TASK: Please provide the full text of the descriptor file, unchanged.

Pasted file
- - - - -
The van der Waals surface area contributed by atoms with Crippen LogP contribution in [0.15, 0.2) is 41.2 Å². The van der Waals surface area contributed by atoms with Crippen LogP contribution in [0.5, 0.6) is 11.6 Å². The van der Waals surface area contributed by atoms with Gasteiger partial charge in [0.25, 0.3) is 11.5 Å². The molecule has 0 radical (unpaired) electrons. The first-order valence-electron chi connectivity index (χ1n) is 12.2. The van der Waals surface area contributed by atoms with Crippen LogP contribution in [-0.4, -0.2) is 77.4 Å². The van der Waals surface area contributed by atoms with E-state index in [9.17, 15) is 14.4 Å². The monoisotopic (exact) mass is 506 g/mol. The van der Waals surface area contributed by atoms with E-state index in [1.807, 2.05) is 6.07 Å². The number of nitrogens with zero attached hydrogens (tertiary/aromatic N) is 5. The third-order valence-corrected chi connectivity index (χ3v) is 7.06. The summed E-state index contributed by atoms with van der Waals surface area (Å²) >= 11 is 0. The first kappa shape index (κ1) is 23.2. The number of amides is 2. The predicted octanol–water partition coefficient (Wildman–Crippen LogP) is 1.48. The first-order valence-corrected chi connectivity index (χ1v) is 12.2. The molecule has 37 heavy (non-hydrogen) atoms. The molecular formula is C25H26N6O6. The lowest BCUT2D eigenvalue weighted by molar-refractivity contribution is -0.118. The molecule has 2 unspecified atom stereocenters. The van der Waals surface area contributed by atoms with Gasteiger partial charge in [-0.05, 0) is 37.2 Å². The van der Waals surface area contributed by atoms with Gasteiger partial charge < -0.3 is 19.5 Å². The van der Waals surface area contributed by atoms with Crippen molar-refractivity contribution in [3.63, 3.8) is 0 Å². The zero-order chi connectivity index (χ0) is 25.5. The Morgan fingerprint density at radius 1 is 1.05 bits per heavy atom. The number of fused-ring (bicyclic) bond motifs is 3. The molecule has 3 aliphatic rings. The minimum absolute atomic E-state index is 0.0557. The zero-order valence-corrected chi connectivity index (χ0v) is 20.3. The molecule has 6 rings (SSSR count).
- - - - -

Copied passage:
The van der Waals surface area contributed by atoms with Crippen LogP contribution in [0.15, 0.2) is 41.2 Å². The van der Waals surface area contributed by atoms with Crippen LogP contribution in [0.5, 0.6) is 11.6 Å². The van der Waals surface area contributed by atoms with Gasteiger partial charge in [0.25, 0.3) is 11.5 Å². The molecule has 0 radical (unpaired) electrons. The first-order valence-electron chi connectivity index (χ1n) is 12.2. The van der Waals surface area contributed by atoms with Crippen LogP contribution in [-0.4, -0.2) is 77.4 Å². The van der Waals surface area contributed by atoms with E-state index in [9.17, 15) is 14.4 Å². The monoisotopic (exact) mass is 506 g/mol. The van der Waals surface area contributed by atoms with E-state index in [1.807, 2.05) is 6.07 Å². The number of nitrogens with zero attached hydrogens (tertiary/aromatic N) is 5. The third-order valence-corrected chi connectivity index (χ3v) is 7.06. The summed E-state index contributed by atoms with van der Waals surface area (Å²) >= 11 is 0. The first kappa shape index (κ1) is 23.2. The number of amides is 2. The predicted octanol–water partition coefficient (Wildman–Crippen LogP) is 1.48. The first-order valence-corrected chi connectivity index (χ1v) is 12.2. The molecule has 37 heavy (non-hydrogen) atoms. The molecular formula is C25H26N6O6. The lowest BCUT2D eigenvalue weighted by molar-refractivity contribution is -0.118. The molecule has 2 unspecified atom stereocenters. The van der Waals surface area contributed by atoms with Gasteiger partial charge in [-0.05, 0) is 37.2 Å². The van der Waals surface area contributed by atoms with Gasteiger partial charge < -0.3 is 19.5 Å². The van der Waals surface area contributed by atoms with Crippen molar-refractivity contribution in [3.63, 3.8) is 0 Å². The zero-order chi connectivity index (χ0) is 25.5. The Morgan fingerprint density at radius 1 is 1.05 bits per heavy atom. The number of fused-ring (bicyclic) bond motifs is 3. The molecule has 3 aliphatic rings. The minimum absolute atomic E-state index is 0.0557. The zero-order valence-corrected chi connectivity index (χ0v) is 20.3. The molecule has 6 rings (SSSR count).